Gun issues find way into 2018 races

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Guns have been a hot topic of discussions in several recent election cycles. As the 2018 election winds down, here’s a rundown of what some candidates in two hotly contested races have been saying about gun rights and gun control in Michigan.

Governor

Democrat Gretchen Whitmer and Republican Bill Schuette have opposes stances in many gun-related topics.

Schuette, Michigan’s outgoing attorney general, is the gun rights advocate of the two. An official statement on his website says, “I am an avid hunter and protector of our 2nd Amendment rights.” Schuette’s campaign has also bragged about his A+ rating from the National Rifle Association.

Schuette has proposed a “Hunters’ Bill of Rights.” According to a press release from Schuette’s office, this includes proposals to affirm with a resolution that “the right to hunt, fish and harvest wildlife is a valued part of Michigan’s heritage and a preferred means of managing wildlife for generations to come,” remove a prohibition on transporting uncased hunting firearms on private property, and strengthen trespassing laws by increasing fines for trespassing to hunt on private property.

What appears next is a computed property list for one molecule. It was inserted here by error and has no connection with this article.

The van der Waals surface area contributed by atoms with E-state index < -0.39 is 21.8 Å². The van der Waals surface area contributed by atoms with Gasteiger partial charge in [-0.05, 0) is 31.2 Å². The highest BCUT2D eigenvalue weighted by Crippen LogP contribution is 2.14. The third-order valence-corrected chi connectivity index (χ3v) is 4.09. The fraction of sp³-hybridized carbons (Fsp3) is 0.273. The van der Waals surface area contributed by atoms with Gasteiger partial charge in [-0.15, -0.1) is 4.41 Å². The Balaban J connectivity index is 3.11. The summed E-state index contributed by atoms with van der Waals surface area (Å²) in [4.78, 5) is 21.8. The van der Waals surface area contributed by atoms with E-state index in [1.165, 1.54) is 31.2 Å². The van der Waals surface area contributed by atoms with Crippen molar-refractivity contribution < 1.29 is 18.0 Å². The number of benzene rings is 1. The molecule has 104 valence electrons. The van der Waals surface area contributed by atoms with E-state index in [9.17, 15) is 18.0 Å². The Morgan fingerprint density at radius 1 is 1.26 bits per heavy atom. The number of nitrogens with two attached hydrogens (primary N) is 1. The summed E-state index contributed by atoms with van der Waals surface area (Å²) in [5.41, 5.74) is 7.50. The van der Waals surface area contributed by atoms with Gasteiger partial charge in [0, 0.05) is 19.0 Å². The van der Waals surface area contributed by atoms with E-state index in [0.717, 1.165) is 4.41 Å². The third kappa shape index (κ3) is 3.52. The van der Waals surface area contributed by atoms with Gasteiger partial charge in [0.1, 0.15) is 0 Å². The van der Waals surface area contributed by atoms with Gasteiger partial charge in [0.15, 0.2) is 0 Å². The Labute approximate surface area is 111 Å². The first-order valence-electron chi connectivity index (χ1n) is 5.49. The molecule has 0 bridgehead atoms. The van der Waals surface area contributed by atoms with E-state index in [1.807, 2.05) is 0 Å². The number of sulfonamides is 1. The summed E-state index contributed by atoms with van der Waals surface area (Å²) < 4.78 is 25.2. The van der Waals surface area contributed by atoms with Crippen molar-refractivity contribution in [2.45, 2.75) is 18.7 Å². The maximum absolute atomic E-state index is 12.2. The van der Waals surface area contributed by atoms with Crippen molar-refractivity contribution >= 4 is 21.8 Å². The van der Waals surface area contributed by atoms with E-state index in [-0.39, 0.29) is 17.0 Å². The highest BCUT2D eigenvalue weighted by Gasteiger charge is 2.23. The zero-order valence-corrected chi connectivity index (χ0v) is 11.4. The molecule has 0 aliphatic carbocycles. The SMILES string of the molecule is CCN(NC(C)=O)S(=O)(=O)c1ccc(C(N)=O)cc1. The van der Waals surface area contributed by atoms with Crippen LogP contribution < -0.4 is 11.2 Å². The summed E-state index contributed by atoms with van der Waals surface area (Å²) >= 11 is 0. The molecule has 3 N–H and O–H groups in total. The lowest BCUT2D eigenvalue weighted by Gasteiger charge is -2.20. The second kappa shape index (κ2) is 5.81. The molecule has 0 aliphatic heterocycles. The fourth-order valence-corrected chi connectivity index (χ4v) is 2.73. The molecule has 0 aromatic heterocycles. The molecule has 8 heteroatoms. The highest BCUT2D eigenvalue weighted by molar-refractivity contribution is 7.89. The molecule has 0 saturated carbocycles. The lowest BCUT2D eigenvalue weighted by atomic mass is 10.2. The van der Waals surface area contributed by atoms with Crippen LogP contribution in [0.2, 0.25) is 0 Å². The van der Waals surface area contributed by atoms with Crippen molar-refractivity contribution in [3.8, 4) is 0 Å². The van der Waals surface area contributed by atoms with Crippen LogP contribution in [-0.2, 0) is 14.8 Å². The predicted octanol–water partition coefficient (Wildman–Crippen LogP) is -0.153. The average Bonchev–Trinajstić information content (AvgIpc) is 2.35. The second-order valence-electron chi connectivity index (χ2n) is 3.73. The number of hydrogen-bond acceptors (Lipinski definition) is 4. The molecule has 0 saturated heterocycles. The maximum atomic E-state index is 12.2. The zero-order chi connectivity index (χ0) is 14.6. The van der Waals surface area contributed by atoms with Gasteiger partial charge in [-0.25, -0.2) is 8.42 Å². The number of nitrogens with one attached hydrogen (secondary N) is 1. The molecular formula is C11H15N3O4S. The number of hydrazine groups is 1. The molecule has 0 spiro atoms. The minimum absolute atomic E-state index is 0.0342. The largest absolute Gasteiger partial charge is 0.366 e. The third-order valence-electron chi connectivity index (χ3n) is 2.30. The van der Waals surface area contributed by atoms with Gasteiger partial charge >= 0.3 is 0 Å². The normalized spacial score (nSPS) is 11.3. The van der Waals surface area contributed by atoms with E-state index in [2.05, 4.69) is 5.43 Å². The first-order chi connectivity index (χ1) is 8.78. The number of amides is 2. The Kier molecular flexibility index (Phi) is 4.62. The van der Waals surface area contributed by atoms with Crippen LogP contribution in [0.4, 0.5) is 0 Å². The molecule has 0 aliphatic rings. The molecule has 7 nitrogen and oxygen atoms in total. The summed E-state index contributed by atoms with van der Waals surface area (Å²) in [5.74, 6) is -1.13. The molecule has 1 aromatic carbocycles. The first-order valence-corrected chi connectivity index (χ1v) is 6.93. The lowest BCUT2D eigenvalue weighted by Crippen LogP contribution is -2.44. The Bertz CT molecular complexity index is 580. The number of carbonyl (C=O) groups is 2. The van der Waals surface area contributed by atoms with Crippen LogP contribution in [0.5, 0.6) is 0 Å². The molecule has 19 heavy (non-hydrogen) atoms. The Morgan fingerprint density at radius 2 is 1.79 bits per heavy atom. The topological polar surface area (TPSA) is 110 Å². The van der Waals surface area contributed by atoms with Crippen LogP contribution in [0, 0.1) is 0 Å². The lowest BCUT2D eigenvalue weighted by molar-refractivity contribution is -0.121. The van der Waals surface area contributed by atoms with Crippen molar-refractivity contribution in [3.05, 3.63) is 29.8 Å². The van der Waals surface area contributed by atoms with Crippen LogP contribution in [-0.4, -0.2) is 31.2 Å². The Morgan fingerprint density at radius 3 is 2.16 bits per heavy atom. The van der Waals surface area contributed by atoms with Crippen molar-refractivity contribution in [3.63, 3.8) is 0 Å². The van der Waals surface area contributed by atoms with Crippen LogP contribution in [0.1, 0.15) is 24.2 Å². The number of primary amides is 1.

Mitchell Tucker, an employee of Total Firearms in Delhi Township, said Schuette is favored by a majority of people around the gun shop and range.

Tucker said his personal stance varies slightly from Schuette’s, though he’s a self-proclaimed “bit of an oddball” for an employee of a gun store.

“We don’t need more laws to protect gun owners,” Tucker said.

Whitmer has been in favor of various gun control proposals throughout her political career, and her NRA has given her a rating of F. Whitmer voted with her party in November 2017 to oppose legislation to allow concealed firearms to be carried inside of schools, churches and bars, as well as to oppose legislation that let 18-20-year-olds obtain provisional concealed carry permits, according The Associated Press.

U.S. House

Both candidates in the race for Michigan’s 8th Congressional District have campaigned in support of the Second Amendment.

Incumbent Republican Mike Bishop sports an A/A+ rating from the NRA.

His opponent, Democrat Elissa Slotkin, stated on her website that she believes “that individuals across our district, state, and country who operate guns with care and safety should be allowed to exercise the right to do so.”

Slotkin served as an intelligence officer alongside the military in Iraq. Slotkin has campaigned for what she calls “common sense gun legislation,”which would prohibit terrorists, the mentally ill and domestic abusers from buying firearms. Her “common sense gun legislation” would also prevent ordinary citizens from purchasing guns “that allow them to outgun their local police or military.”

This means that in this race in Michigan’s 8th District, both representatives campaign in favor of the Second Amendment.